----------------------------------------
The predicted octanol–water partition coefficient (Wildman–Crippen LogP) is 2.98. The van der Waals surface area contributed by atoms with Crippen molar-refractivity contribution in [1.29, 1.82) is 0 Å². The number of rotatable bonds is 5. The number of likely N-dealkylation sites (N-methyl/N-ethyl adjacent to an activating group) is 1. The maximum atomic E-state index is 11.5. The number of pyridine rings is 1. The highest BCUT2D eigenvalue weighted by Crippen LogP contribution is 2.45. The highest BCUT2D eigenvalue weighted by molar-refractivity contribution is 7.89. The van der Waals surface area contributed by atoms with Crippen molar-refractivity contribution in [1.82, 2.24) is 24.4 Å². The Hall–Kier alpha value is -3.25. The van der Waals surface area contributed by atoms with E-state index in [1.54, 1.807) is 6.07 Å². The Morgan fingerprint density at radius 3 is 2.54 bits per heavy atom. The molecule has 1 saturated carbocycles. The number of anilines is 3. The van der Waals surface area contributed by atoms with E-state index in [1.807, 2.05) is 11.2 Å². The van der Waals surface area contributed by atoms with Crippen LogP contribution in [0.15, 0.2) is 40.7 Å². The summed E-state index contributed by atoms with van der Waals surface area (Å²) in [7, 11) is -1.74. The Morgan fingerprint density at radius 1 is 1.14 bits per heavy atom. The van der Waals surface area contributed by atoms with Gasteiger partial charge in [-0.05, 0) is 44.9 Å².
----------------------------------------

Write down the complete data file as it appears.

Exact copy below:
The predicted octanol–water partition coefficient (Wildman–Crippen LogP) is 2.98. The van der Waals surface area contributed by atoms with Crippen molar-refractivity contribution in [1.29, 1.82) is 0 Å². The number of rotatable bonds is 5. The number of likely N-dealkylation sites (N-methyl/N-ethyl adjacent to an activating group) is 1. The maximum atomic E-state index is 11.5. The number of pyridine rings is 1. The highest BCUT2D eigenvalue weighted by Crippen LogP contribution is 2.45. The highest BCUT2D eigenvalue weighted by molar-refractivity contribution is 7.89. The van der Waals surface area contributed by atoms with Crippen molar-refractivity contribution in [1.82, 2.24) is 24.4 Å². The Hall–Kier alpha value is -3.25. The van der Waals surface area contributed by atoms with E-state index in [1.54, 1.807) is 6.07 Å². The Morgan fingerprint density at radius 3 is 2.54 bits per heavy atom. The molecule has 1 saturated carbocycles. The number of anilines is 3. The van der Waals surface area contributed by atoms with E-state index in [1.807, 2.05) is 11.2 Å². The van der Waals surface area contributed by atoms with Crippen LogP contribution in [0.15, 0.2) is 40.7 Å². The summed E-state index contributed by atoms with van der Waals surface area (Å²) in [7, 11) is -1.74. The Morgan fingerprint density at radius 1 is 1.14 bits per heavy atom. The van der Waals surface area contributed by atoms with Gasteiger partial charge in [-0.05, 0) is 44.9 Å².